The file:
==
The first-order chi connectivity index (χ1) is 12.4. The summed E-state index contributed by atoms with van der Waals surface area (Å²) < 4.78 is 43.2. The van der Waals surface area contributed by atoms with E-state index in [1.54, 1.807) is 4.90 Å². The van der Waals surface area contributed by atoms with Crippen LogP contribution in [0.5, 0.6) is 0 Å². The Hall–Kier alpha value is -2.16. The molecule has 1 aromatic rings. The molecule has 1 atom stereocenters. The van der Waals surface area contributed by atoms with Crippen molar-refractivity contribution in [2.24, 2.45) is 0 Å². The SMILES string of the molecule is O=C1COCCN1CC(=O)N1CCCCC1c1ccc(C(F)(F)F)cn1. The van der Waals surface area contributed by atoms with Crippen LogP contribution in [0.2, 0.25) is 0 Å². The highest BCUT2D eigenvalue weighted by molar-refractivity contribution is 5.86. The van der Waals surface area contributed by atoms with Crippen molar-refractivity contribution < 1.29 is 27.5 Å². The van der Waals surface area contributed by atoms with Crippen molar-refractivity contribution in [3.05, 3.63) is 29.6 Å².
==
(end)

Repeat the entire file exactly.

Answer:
The first-order chi connectivity index (χ1) is 12.4. The summed E-state index contributed by atoms with van der Waals surface area (Å²) < 4.78 is 43.2. The van der Waals surface area contributed by atoms with E-state index in [1.54, 1.807) is 4.90 Å². The van der Waals surface area contributed by atoms with Crippen LogP contribution in [0.5, 0.6) is 0 Å². The Hall–Kier alpha value is -2.16. The molecule has 1 aromatic rings. The molecule has 1 atom stereocenters. The van der Waals surface area contributed by atoms with Crippen molar-refractivity contribution in [2.24, 2.45) is 0 Å². The SMILES string of the molecule is O=C1COCCN1CC(=O)N1CCCCC1c1ccc(C(F)(F)F)cn1. The van der Waals surface area contributed by atoms with Crippen LogP contribution in [0.2, 0.25) is 0 Å². The highest BCUT2D eigenvalue weighted by molar-refractivity contribution is 5.86. The van der Waals surface area contributed by atoms with Crippen molar-refractivity contribution < 1.29 is 27.5 Å². The van der Waals surface area contributed by atoms with Crippen molar-refractivity contribution in [3.05, 3.63) is 29.6 Å².